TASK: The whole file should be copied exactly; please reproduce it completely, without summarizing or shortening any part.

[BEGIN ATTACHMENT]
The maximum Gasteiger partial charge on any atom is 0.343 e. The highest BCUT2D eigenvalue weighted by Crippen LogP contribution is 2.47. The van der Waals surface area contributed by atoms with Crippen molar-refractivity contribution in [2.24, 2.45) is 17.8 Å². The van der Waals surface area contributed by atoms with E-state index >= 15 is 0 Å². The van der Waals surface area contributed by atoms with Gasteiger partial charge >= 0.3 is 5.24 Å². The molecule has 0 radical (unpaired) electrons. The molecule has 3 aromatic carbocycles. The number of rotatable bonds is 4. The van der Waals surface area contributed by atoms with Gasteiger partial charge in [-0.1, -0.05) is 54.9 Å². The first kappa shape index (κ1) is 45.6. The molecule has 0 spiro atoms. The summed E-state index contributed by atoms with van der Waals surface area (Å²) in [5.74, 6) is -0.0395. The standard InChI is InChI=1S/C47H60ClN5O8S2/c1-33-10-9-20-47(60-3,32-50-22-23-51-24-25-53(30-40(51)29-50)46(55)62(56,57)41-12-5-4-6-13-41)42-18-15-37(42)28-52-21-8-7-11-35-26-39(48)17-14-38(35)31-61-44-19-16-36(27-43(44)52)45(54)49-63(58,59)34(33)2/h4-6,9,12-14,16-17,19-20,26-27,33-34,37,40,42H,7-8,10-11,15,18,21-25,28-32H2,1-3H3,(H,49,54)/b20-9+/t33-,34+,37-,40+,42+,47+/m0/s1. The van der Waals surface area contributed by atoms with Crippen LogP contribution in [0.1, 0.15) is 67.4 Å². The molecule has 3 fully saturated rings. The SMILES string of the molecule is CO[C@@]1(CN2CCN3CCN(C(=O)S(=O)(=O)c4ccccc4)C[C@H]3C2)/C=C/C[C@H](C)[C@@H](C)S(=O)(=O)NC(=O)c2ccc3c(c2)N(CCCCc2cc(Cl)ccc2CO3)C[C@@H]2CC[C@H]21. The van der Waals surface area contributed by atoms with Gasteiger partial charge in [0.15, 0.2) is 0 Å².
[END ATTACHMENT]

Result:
The maximum Gasteiger partial charge on any atom is 0.343 e. The highest BCUT2D eigenvalue weighted by Crippen LogP contribution is 2.47. The van der Waals surface area contributed by atoms with Crippen molar-refractivity contribution in [2.24, 2.45) is 17.8 Å². The van der Waals surface area contributed by atoms with E-state index >= 15 is 0 Å². The van der Waals surface area contributed by atoms with Gasteiger partial charge >= 0.3 is 5.24 Å². The molecule has 0 radical (unpaired) electrons. The molecule has 3 aromatic carbocycles. The number of rotatable bonds is 4. The van der Waals surface area contributed by atoms with Gasteiger partial charge in [-0.1, -0.05) is 54.9 Å². The first kappa shape index (κ1) is 45.6. The molecule has 0 spiro atoms. The summed E-state index contributed by atoms with van der Waals surface area (Å²) in [5.74, 6) is -0.0395. The standard InChI is InChI=1S/C47H60ClN5O8S2/c1-33-10-9-20-47(60-3,32-50-22-23-51-24-25-53(30-40(51)29-50)46(55)62(56,57)41-12-5-4-6-13-41)42-18-15-37(42)28-52-21-8-7-11-35-26-39(48)17-14-38(35)31-61-44-19-16-36(27-43(44)52)45(54)49-63(58,59)34(33)2/h4-6,9,12-14,16-17,19-20,26-27,33-34,37,40,42H,7-8,10-11,15,18,21-25,28-32H2,1-3H3,(H,49,54)/b20-9+/t33-,34+,37-,40+,42+,47+/m0/s1. The van der Waals surface area contributed by atoms with Crippen LogP contribution in [0.1, 0.15) is 67.4 Å². The molecule has 3 fully saturated rings. The SMILES string of the molecule is CO[C@@]1(CN2CCN3CCN(C(=O)S(=O)(=O)c4ccccc4)C[C@H]3C2)/C=C/C[C@H](C)[C@@H](C)S(=O)(=O)NC(=O)c2ccc3c(c2)N(CCCCc2cc(Cl)ccc2CO3)C[C@@H]2CC[C@H]21. The van der Waals surface area contributed by atoms with Gasteiger partial charge in [0.15, 0.2) is 0 Å².